Chris Brown rivets Chapel with prodigal son story

October 04, 2016 / by / 0 Comment

Pastor Chris Brown

Pastor Chris Brown

By Laurie Merrill
GCU News Bureau

Pastor Chris Brown retold the Bible story of the prodigal son during Monday’s Chapel, shouting, weeping and using vivid descriptions in a 30-minute performance that held the packed crowd in rapt attention.

Brown, a teaching pastor at North Coast Church in Vista, Calif., dramatized a modern retelling of Luke 15-11, which begins: “There was a man who had two sons.”

The main message Brown wished to convey is that God doesn’t expect GCU students or anyone else to slave away in His name. Working exclusively for Christ is a “pathetic definition of Christianity,” he said.

“You are not a slave, you are a son or daughter to the Creator of the Universe,” Brown said. “You are the most dangerous, most loved, most powerful, most valued college students on the entire planet not because of who you are but because of Whose you are.”

Brown’s modern retelling provided a colorful description of the story’s setting, including such details as bags of potato chips on a dusty shelf, gas pumps outside, one man’s old boots and another’s UCLA hat.

The scene is the Gas and Snacks, and the tale is about a father with two sons, Craig and Kyle.

Brown said when listeners hear about the “dysfunctional family that runs a gas station on the way to Vegas, all of us start to tune in. We understand a little something about dysfunctional families.”

The narrative begins as Craig, the younger son, becomes fed up with his life of toil and taking his father’s orders. He decides to break into his father’s safe to finance a joy ride to Vegas.

“From the time Craig was old enough to push a broom, he worked,” Brown said. “From the time he could wipe windows, his dad had him there after school. No extra-curriculuar activities, no sports, no weekends…”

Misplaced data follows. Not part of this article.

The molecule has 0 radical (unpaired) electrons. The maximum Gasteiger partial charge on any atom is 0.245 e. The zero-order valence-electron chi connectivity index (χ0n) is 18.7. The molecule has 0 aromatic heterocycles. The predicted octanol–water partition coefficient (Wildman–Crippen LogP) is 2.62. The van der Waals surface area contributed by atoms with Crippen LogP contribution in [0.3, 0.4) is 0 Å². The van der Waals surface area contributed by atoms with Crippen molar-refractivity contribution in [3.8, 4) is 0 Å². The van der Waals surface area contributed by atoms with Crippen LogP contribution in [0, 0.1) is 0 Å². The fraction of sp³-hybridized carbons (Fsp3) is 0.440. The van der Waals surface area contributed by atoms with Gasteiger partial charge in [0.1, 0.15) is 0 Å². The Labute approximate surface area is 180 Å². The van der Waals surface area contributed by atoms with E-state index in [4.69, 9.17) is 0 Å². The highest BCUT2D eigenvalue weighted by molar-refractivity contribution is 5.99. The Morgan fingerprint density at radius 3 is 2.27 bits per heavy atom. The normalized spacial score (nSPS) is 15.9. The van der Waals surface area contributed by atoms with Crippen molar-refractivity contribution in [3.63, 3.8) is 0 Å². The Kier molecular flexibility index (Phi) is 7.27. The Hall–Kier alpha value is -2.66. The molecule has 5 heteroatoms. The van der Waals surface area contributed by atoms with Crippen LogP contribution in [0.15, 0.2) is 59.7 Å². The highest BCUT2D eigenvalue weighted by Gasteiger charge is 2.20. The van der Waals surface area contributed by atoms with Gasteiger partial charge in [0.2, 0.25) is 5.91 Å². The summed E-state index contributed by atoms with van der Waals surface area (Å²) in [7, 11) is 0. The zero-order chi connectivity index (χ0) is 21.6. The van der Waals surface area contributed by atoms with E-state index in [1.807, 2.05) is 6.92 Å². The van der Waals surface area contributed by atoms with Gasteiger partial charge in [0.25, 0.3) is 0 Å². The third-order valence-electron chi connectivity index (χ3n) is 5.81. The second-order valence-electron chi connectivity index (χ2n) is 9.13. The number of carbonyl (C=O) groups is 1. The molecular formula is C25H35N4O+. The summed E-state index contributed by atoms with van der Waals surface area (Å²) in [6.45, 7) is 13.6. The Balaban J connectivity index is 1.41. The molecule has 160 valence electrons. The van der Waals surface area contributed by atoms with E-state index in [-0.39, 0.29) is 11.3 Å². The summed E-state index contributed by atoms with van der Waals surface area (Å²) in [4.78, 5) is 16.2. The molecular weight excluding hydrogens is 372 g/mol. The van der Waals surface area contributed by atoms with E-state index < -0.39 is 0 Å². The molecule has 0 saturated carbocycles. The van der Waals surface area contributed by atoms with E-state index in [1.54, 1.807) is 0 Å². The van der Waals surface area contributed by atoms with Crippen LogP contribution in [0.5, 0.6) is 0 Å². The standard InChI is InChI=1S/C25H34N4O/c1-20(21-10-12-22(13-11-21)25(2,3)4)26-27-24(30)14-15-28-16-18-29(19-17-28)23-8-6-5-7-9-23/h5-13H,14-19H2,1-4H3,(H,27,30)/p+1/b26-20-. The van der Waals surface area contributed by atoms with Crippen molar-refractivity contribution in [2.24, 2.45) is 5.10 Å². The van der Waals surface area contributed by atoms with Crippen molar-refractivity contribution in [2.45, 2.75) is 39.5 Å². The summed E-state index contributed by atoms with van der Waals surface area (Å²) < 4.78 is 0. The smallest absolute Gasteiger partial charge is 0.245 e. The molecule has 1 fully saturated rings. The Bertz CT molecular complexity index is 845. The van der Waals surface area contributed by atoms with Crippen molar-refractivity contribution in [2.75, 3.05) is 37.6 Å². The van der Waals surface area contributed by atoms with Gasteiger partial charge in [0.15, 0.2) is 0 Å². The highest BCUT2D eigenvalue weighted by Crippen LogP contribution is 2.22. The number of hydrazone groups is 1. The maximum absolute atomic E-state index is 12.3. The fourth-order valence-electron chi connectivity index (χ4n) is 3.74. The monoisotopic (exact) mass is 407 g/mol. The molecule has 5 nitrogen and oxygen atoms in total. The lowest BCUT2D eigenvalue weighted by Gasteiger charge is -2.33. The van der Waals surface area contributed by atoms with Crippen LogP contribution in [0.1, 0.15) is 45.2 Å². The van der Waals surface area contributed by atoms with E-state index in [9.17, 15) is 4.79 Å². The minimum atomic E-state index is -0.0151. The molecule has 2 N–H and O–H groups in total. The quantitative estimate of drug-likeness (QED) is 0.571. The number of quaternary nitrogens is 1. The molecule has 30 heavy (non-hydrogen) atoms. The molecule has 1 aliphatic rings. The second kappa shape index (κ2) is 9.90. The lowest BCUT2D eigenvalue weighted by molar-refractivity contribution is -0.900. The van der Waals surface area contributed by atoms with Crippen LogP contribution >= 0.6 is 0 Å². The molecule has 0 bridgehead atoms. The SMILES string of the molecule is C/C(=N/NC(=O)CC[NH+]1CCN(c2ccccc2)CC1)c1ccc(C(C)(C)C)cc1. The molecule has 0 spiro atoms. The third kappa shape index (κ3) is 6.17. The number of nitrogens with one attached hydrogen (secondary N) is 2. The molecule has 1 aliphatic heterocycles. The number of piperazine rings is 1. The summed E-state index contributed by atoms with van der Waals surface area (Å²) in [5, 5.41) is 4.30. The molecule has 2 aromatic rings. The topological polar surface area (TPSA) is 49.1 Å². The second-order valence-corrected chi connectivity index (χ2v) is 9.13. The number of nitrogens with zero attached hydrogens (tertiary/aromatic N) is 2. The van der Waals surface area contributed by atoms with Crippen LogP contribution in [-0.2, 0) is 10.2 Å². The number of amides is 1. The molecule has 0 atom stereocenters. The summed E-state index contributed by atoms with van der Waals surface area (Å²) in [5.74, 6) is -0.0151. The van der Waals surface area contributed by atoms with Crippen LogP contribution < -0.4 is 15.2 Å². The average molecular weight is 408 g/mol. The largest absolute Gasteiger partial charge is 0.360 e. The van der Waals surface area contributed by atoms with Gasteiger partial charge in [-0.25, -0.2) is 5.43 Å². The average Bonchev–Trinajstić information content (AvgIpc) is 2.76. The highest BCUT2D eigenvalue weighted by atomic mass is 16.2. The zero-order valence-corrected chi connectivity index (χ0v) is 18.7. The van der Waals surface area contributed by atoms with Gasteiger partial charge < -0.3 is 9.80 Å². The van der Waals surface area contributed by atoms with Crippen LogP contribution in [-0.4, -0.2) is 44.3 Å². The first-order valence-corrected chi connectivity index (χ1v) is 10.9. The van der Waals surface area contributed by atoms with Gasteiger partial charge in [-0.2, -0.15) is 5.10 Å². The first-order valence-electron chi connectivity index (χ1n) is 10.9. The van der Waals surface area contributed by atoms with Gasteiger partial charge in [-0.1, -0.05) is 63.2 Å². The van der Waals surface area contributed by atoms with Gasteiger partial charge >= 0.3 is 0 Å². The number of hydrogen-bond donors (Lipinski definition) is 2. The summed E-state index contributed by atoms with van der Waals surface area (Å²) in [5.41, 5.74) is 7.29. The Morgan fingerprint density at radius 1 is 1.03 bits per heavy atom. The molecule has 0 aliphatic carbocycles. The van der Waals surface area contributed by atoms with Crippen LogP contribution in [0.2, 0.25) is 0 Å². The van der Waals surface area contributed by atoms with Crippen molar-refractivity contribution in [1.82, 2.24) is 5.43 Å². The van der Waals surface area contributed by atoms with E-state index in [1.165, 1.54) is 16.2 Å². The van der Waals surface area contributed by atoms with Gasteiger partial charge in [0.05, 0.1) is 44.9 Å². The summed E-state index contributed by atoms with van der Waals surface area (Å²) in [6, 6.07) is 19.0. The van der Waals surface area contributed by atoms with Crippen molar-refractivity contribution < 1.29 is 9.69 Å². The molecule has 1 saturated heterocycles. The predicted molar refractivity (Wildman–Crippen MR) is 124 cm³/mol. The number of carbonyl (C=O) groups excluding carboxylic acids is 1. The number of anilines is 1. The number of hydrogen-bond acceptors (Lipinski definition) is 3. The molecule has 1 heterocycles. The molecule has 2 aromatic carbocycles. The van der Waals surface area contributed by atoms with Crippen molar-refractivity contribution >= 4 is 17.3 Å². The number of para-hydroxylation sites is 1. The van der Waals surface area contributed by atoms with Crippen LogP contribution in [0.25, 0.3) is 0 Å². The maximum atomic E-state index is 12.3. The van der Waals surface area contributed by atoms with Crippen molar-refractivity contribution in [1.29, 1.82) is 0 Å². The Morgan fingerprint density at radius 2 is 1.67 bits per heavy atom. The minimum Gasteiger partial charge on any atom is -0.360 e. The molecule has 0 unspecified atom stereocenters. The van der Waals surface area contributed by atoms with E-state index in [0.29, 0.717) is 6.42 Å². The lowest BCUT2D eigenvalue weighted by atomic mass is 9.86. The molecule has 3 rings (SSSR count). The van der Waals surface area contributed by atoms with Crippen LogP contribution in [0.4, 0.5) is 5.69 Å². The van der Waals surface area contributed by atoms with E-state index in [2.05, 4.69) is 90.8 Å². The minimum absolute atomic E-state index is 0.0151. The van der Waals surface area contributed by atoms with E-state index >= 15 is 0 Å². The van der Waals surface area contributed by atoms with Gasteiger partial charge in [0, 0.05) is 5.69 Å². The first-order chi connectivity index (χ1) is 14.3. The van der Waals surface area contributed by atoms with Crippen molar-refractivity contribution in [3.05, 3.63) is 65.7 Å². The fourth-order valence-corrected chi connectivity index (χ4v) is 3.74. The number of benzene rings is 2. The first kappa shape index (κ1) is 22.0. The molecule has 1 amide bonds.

Brown dramatizing Luke 15-11

Brown dramatizing Luke 15-11

When his dad catches him taking the money, Craig said: “I figure one day you are going to die. I’m just going to take it now…Give me my share of the estate.”

And his father consents, dividing the money and giving half to each son.

Craig departs and leads a life of debauchery, squanders the fortune and becomes so poor he eats garbage. Kyle stays and works double shifts at the station.

One day when Craig is eating pig slop tossed onto a field, the thought comes to him his father’s hired men have food to spare, and here he is starving. He decides to beg for his father’s forgiveness.

“I’m going to say to him, ‘Dad?’ He’s a religious man. I’m going to say, ‘Father, I have sinned… can you make me like one of your hired men?”

It’s the phrase ‘‘make me’’ versus the phrase ‘‘give me’’ that shows a brokenness and willingness to change, Brown said.

“Oh GCU, how many of your prayers are ‘God give me’ versus ‘God make me’,” Brown said.

When Craig returns, his father is overjoyed and throws a party, raising the ire of Kyle.

“‘All these years I’ve been slaving for you… Dad, when did I ever get a party’?” Brown said, quoting Kyle. “Forgive me if I don’t join your party, hypocrite.”

His father responds that God loves all children, Brown said.

“Unconditional love has simply got to be accepted, not earned,” Brown said. “We are deeply, passionately and intimately loved by You… May we gladly take it and call it Grace and Mercy and walk in it in Jesus’ name.”

To watch of a video of the complete service, click here.

Contact Laurie Merrill at (602) 639-6511 or



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